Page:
For tin soldering, CW or direct diode lasers are usually used, but in applications where heat input is critical, pulsed lasers can be considered. By using long pulses at high repetition rates, energy utilization efficiency can be improved and the risk of thermal damage can be reduced. By using the beam scanning transmission system, the laser energy can be deposited on a larger target area, so that the gold/tin solder paste in this example will only melt at the contact location (Figure 3).
Figure 3: Soldering with 500 kHz, 40W HS-H laser.
Metal welding and joining
Using nanosecond pulsed lasers to weld metals requires careful adjustment of pulse parameters and process settings, so as to truly achieve a good connection. After all, these types of pulses are mainly used to remove material, not to melt and resolidify. Optimizing the pulse can get the maximum peak power and pulse energy, but these characteristics can be modified by using them at higher frequencies. This reduces the peak power and makes the output closer to the QCW strobe pulse while maintaining average power.
At this higher frequency, the effect of the pulse on the material changes from ablation to closer to melting. The effect is remarkable. In the example below, we can see the use of a 70W laser to surfacing a ring with a diameter of 6mm on a thin stainless steel plate. Using a 250ns, 1mJ pulse at 70kHz, the result is extremely rough and highly oxidized. Keep all the parameters unchanged, just increase the pulse frequency, you can see a significant improvement. By doubling the frequency to 140 kHz and halving the pulse energy to 0.5mJ, it can be seen that the roughness and oxidation are greatly improved. By increasing the frequency to 500kHz and reducing the pulse energy to below 0.15mJ, a brighter The welding seam does not even need shielding gas. By using this technique, it is possible to achieve a 250μm lap weld (Figure 4).
Figure 4: Overlay welding on the board realized by 250ns pulses at different frequencies.
By using wobbling technology to expand the weld and improve the weld penetration (affecting the welding speed), the weld shape can be further improved.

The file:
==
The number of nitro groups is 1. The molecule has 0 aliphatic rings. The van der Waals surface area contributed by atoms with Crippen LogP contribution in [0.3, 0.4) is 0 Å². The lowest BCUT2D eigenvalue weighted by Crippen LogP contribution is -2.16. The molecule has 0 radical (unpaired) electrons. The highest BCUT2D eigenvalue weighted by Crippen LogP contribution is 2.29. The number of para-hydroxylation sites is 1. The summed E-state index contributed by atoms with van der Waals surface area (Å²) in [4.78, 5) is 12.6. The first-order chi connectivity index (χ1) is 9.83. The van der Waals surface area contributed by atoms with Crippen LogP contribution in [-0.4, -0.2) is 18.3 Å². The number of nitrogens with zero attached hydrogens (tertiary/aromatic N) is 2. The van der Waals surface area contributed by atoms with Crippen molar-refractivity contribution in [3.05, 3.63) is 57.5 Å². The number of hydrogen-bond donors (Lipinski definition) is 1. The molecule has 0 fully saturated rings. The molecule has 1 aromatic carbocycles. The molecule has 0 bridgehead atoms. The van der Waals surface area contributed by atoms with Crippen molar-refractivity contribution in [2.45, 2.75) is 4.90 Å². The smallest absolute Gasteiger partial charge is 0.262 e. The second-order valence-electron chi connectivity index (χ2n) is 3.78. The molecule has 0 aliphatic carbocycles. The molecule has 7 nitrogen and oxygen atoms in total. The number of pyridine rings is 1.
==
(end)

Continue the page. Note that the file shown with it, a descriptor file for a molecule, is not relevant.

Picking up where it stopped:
A test was conducted on a weld between stainless steel and stainless steel, and the shear strength of two 1mm welds in a complete 0.5mm lap weld exceeded 224 pounds. In a 180-degree peel test performed on a linear weld of 5 mm long and 1 mm wide, the component yielded at 241 pounds (Figure 5).
Figure 5: The stainless steel weld (a) and its peel test (b) microscopic image produced by 70W EP-Z laser.
In fact, this technology can be applied to various other metals, such as steel, aluminum, and even copper. When this technology is used to connect highly reflective materials, the pulse needs to be adjusted to provide enough pulse energy to couple into the material. Spot welding of any size can be achieved by using a spiral technology. For example, a 70W EP-Z laser can be used to create three 1mm welding points to connect two 150μm thick copper foils. Then, the next challenge is to connect different metals.
Dissimilar metal welding
The most common in electronic and battery applications is to connect thin copper foil to aluminum. In order to meet this challenge, SPI's application team has invested in intense research. They quickly announced progress, and when asked how strong the weld was, they showed a picture of the weld under a static load of 12 pounds (Figure 6).
Figure 6: Copper-aluminum spot welding (a) and its tensile test results (b), and the picture (c) under a static load of 12 pounds.
In fact, a recent test conducted on a tensile test showed that in a 90-degree peel test, the copper-aluminum connection failed under a shear force of 26 pounds, and yielded at 6 pounds. The weld is intact.
More challenging welding of dissimilar materials can be used in actual commercial applications (Figure 7). "Using only a 20W single-mode nanosecond pulsed laser allows us to well control the heat input and weld geometry, especially in very challenging micro welding applications, such as 0.1mm stainless steel foil and 0.25mm titanium foil Connection.” said Dr. Geoff Shannon of Amada Miyachi (Monrovia, California).
Figure 7: Welding stainless steel and titanium foil with 20W HS-S laser.
The introduction of this kind of multi-purpose tool can simplify the production line, so it has been rapidly developed in industries such as medical equipment manufacturing. "These fiber lasers are a revolutionary tool that can use nanosecond pulses to cut, etch, and grind, and can use multi-millisecond pulses to weld. All these processes can be completed with the same laser in the same production activity." Commented Mark Brodsky of Laser Mark's (San Jose, California).
This article introduces a variety of applications from plastic joining and soldering to metal sheet welding and wire welding. In these applications, the use of nanosecond pulsed fiber lasers is an excellent alternative to conventional millisecond pulse YAG and modulated CW laser sources. solution. The good performance of these lasers in multi-process manufacturing further proves their versatility.